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Justin Mpheu in need of your help.
May07

Justin Mpheu in need of your help.

Justin Mpheu is a youngster who has been sponsored by  The Tsepo Trust and has just graduated with a Diploma in Nature Conservation. He is now studying  for  his degree in Nature Conservation, his special interest being “Wetlands” Linda Raaff has been able to get him an internship with the Ezemvelo Game reserve through the Maharishi Institute.  This is a wonderful opportunity for this young man who came from nothing but despite obstacles has carried on searching for his dreams. His biggest challenge now is to provide for himself as he takes on this internship. He will need his own tent,  bedding, etc  as he will be working in the bushes. We are asking for anyone who could assist him with donating either a sleeping bag, blankets and/or toiletries like deodorant, shaving cream, etc  to help Justin. Currently he has no financial backing from his family. If you can assist please contact: Gayle Dismore  (011) 475 5372 – 082 800 5440 PS:  The Tsepo Trust is a charitable trust registered in terms of the Trust Property Control Act, number IT 9460/02 comprises of a small group of private, caring people (about 25 people although this fluctuates annually) who annually donate funds for the purpose of uplifting needy and previously disadvantaged citizens of our Country who demonstrate promise and ability, and with the help of the like minded donors of the trust, could go on to make a real difference in our Country. Translated, TSEPO means “hope” and it is “hope” that the donors seek to foster in our...

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Unite Against Malaria April 25th 2013.
Apr23

Unite Against Malaria April 25th 2013.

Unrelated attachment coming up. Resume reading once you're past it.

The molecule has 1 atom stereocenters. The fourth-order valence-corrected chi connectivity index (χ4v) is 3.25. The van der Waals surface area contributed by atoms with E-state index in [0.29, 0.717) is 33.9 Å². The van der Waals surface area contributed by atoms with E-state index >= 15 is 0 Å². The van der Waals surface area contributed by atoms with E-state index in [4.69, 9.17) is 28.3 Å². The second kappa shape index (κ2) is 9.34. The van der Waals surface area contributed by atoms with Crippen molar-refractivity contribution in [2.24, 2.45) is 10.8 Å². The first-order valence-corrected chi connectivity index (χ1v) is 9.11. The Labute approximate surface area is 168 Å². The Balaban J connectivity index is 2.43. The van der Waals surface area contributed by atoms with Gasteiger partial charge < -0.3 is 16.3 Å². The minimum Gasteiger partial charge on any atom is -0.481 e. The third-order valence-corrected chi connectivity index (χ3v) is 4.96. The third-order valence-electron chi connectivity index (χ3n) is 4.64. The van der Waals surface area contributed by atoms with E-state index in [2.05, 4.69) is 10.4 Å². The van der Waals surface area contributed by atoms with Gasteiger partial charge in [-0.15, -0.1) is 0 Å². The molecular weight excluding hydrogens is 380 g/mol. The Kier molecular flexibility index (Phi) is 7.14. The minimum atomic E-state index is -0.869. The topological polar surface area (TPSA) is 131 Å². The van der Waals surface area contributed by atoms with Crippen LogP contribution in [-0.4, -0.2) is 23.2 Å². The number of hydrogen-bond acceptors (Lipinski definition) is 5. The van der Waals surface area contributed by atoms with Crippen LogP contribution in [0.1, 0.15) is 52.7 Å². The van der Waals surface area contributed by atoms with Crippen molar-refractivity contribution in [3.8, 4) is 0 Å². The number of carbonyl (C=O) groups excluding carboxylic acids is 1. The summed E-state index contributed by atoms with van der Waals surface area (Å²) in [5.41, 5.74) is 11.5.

South Africans invited to fight malaria in Africa while uplifting local communities “More than half a million children will be protected from malaria due to the sale of some 600 000 ‘United Against Malaria (UAM)’ beaded Relate bracelets,” says Lauren Gillis, founder of Cape-based social enterprise, Relate bracelets. One US dollar from each UAM Relate bracelet sold is donated to the Global Fund to fight Aids, Tuberculosis and Malaria to invest in mosquito nets and treatment. Relate bracelets are distinguished from similar bracelets on the market by the inclusion of a pewter “R” bead, The “R” bead is the consumer’s guarantee that that particular bracelet has been made by Relate, a 100% not-for-profit organisation, and ensures that maximum proceeds go towards the cause, work creation opportunities and skills and enterprise development. “World Malaria Day, which falls on 25 April, gives cause to reflect on the remarkable progress made thus far in combatting this disease which kills an innocent African child every minute,” says Anna McCartney-Melstad of United Against Malaria. “However, with infectious diseases, it’s vital that success does not cause us to level off our efforts, but rather to strengthen them in order to defeat Africa’s number one killer once and for all.” “The sale of beaded bracelets in aid of the fight against malaria has enabled ordinary people to contribute.” says McCartney-Melstad. “Bracelet sales to date have protected men, women and children throughout Africa through the funding of nets and medication to Africa’s most vulnerable communities.” “The purpose of Relate Bracelets is to make a tangible difference in people’s lives,” says Relate founder Lauren Gillis, “We are delighted at the impact the sale of the UAM bracelets has made to those who are at such great risk of contracting malaria. And the impact doesn’t end there. Relate is a not-for-profit social enterprise, in which approximately one third of proceeds covers expenses, one third is donated to the cause – in this case United Against Malaria – and one third goes towards creating earning and upskilling opportunities for local bracelet-makers and supports enterprise development initiatives to uplift communities. This means that countless lives are changed with every single bracelet sold.” Malaria is still a very real disease throughout Africa and the world, even though it is preventable and treatable. “Many people in developed nations view malaria as a disease that is no longer an issue,” explains McCartney-Melstad. “And yet every year, malaria kills 650 000 mostly pregnant women and children under five which is completely unacceptable for a disease that is both preventable and treatable.” “The wonderful thing about Relate’s UAM bracelets is that it gives everyone who cares a...